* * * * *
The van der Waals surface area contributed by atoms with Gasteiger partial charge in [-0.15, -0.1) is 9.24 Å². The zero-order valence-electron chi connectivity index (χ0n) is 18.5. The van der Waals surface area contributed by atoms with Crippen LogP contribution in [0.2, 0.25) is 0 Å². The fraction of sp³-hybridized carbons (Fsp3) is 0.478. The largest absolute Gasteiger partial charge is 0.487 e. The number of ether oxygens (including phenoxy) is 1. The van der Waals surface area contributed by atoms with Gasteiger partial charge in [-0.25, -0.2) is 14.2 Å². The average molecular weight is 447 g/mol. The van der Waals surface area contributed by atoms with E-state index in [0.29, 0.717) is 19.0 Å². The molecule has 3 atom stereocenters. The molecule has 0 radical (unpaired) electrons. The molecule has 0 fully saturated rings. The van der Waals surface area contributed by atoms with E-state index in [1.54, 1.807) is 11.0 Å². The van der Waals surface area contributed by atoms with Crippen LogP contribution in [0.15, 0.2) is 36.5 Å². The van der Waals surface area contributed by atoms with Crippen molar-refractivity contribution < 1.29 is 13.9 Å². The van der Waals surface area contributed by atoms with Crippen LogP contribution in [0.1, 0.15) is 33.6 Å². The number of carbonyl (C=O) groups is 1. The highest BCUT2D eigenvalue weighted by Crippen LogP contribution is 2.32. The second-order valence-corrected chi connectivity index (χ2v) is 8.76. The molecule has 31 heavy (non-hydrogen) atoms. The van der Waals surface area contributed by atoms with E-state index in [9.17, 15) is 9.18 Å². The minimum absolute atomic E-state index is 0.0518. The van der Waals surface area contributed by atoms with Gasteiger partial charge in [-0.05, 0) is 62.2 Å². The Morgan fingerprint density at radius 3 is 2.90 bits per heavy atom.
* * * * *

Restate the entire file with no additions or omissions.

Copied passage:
The van der Waals surface area contributed by atoms with Gasteiger partial charge in [-0.15, -0.1) is 9.24 Å². The zero-order valence-electron chi connectivity index (χ0n) is 18.5. The van der Waals surface area contributed by atoms with Crippen LogP contribution in [0.2, 0.25) is 0 Å². The fraction of sp³-hybridized carbons (Fsp3) is 0.478. The largest absolute Gasteiger partial charge is 0.487 e. The number of ether oxygens (including phenoxy) is 1. The van der Waals surface area contributed by atoms with Gasteiger partial charge in [-0.25, -0.2) is 14.2 Å². The average molecular weight is 447 g/mol. The van der Waals surface area contributed by atoms with E-state index in [0.29, 0.717) is 19.0 Å². The molecule has 3 atom stereocenters. The molecule has 0 radical (unpaired) electrons. The molecule has 0 fully saturated rings. The van der Waals surface area contributed by atoms with E-state index in [1.54, 1.807) is 11.0 Å². The van der Waals surface area contributed by atoms with Crippen LogP contribution in [0.15, 0.2) is 36.5 Å². The van der Waals surface area contributed by atoms with Crippen molar-refractivity contribution < 1.29 is 13.9 Å². The van der Waals surface area contributed by atoms with Crippen LogP contribution in [0.1, 0.15) is 33.6 Å². The number of carbonyl (C=O) groups is 1. The highest BCUT2D eigenvalue weighted by Crippen LogP contribution is 2.32. The second-order valence-corrected chi connectivity index (χ2v) is 8.76. The molecule has 31 heavy (non-hydrogen) atoms. The van der Waals surface area contributed by atoms with E-state index in [9.17, 15) is 9.18 Å². The minimum absolute atomic E-state index is 0.0518. The van der Waals surface area contributed by atoms with Gasteiger partial charge in [-0.05, 0) is 62.2 Å². The Morgan fingerprint density at radius 3 is 2.90 bits per heavy atom.